Now consider a segment between two nodes $n_i$ and $n_{i+1}$ and introduce, in addition to the fixed global frame of reference $\GXYZ$, a moving local frame $\Lxyz$. This moving frame has an origin which moves with node $n_i$ and its $z$-axis always points in direction $\vec{u}=$ unit vector from $n_i$ towards $n_{i+1}$.

Consider the contents of a segment. Its velocity relative to the local moving axes is
\begin{equation}
\vec{p}' = \frac{r}{a\rho}\vec{u}
\end{equation}
so its velocity relative to the global axes is
\begin{equation}
\vec{v}_i + \ODt{\vec{p}} = \vec{v}_i + \vec{p}' + \vec{\omega}{\times}\vec{p}
\end{equation}
Therefore its *acceleration* relative to global axes is
\begin{align}
\ODt{}(\vec{v}_i + \vec{p}' + \vec{\omega}{\times}\vec{p})
&= (\vec{v}_i + \vec{p}' + \vec{\omega}{\times}\vec{p})'
+ \vec{\omega} {\times} (\vec{v}_i + \vec{p}' + \vec{\omega}{\times}\vec{p}) \\
&= 0 + 0 + \vec{\omega}'{\times}\vec{p} + \vec{\omega}{\times}\vec{p}'
+ \vec{\omega}{\times}\vec{v}_i + \vec{\omega}{\times}\vec{p}'
+ \vec{\omega}{\times}(\vec{\omega}{\times}\vec{p}) \\
&= \vec{\omega}'{\times}\vec{p} + 2\vec{\omega}{\times}\vec{p}'
+ \vec{\omega}{\times}\vec{v}_i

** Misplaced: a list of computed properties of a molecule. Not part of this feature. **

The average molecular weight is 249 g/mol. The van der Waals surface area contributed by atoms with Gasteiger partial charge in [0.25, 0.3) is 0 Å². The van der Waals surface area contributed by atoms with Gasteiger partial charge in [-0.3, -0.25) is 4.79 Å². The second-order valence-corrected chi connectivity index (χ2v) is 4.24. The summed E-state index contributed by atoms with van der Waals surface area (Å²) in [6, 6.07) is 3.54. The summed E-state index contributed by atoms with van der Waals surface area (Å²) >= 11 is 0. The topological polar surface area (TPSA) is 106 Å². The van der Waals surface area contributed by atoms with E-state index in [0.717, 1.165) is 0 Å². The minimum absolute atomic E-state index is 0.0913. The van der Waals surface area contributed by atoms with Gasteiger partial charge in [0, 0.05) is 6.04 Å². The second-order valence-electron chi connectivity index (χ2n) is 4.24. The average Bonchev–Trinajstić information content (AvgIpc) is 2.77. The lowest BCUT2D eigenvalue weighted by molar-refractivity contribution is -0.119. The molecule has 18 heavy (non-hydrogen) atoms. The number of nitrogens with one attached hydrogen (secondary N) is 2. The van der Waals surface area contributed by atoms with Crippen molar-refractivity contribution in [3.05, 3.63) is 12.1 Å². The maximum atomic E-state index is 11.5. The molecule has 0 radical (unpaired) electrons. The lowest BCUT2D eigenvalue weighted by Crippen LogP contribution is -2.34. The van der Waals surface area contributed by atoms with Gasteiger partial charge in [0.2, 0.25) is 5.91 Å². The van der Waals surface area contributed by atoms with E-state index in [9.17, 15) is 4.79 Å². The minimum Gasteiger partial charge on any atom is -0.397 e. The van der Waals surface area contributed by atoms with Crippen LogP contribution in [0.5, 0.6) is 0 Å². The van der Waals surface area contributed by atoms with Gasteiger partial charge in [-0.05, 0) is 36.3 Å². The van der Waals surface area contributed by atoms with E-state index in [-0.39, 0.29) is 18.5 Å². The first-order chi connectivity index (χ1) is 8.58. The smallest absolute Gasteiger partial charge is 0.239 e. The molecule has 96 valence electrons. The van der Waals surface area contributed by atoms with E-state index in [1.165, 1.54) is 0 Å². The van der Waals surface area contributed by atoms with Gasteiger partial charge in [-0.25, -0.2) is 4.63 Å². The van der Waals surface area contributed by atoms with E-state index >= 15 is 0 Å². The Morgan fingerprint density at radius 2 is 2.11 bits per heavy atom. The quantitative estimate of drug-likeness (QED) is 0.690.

+ \vec{\omega}{\times}(\vec{\omega}{\times}\vec{p})
\end{align}
and of these terms the only new one, i.e. that is dependent on the rate of flow $\vec{p}'$ rather than $\vec{p}$, is the term $2\vec{\omega}{\times}\vec{p}' = 2\vec{\omega}{\times}\frac{r}{a\rho}\vec{u}$. When multiplied by the mass of contents in the segment, $l a \rho$, this gives the Coriolis force $\vec{f}_\mathrm{co}$ on the segment
\begin{equation}
\vec{f}_\mathrm{co} = 2lr(\vec{\omega}{\times}\vec{u})
\end{equation}
But $\vec{\omega}$ is given by
\begin{equation}
\vec{\omega} = \frac1l\ \vec{u}\times(\vec{v}_{i+1}-\vec{v}_i)
\end{equation}
so the Coriolis force is
\begin{align}
\vec{f}_\mathrm{co}
&= 2r\ [\vec{u}\times(\vec{v}_{i+1}-\vec{v}_i)]\times\vec{u} \\
&= 2r\ [(\vec{u}{.}\vec{u})\ (\vec{v}_{i+1}-\vec{v}_i)
- (\vec{u}{.}(\vec{v}_{i+1}-\vec{v}_i))\ \vec{u}] \\
&= 2r\ [(\vec{v}_{i+1}-\vec{v}_i)
- (\vec{u}\text{-direction component of }(\vec{v}_{i+1}{-}\vec{v}_i))] \\
&= 2r\ (\text{component of }(\vec{v}_{i+1}{-}\vec{v}_i)
\text{ normal to }\vec{u})
\end{align}
The resulting Coriolis force $\vec{f}_\mathrm{co}$ on the node must be equal and opposite to this, so
\begin{equation}
\vec{f}_\mathrm{co} = 2r\ (\text{component of }(\vec{v}_i{-}\vec{v}_{i+1})
\text{ normal to }\vec{u})
\end{equation}
We then apportion this total Coriolis force on the segment into two equal parts, a force of
\begin{equation}
r\ (\text{component of }(\vec{v}_i{-}\vec{v}_{i+1})\text{ normal to }\vec{u})
\end{equation}
on each of the two nodes at the ends of the segment.

Note: | A mid node therefore receives two Coriolis force contributions – one each from the segments either side – but an end node only receives one such contribution. |

This result agrees with the Coriolis term included in equation 10 of Gregory & Paidoussis, 1996.

Other relevant references are Paidoussis M P, 1970, Paidoussis M P & Deksnis E B, 1970, and Paidoussis M P & Lathier B E, 1976.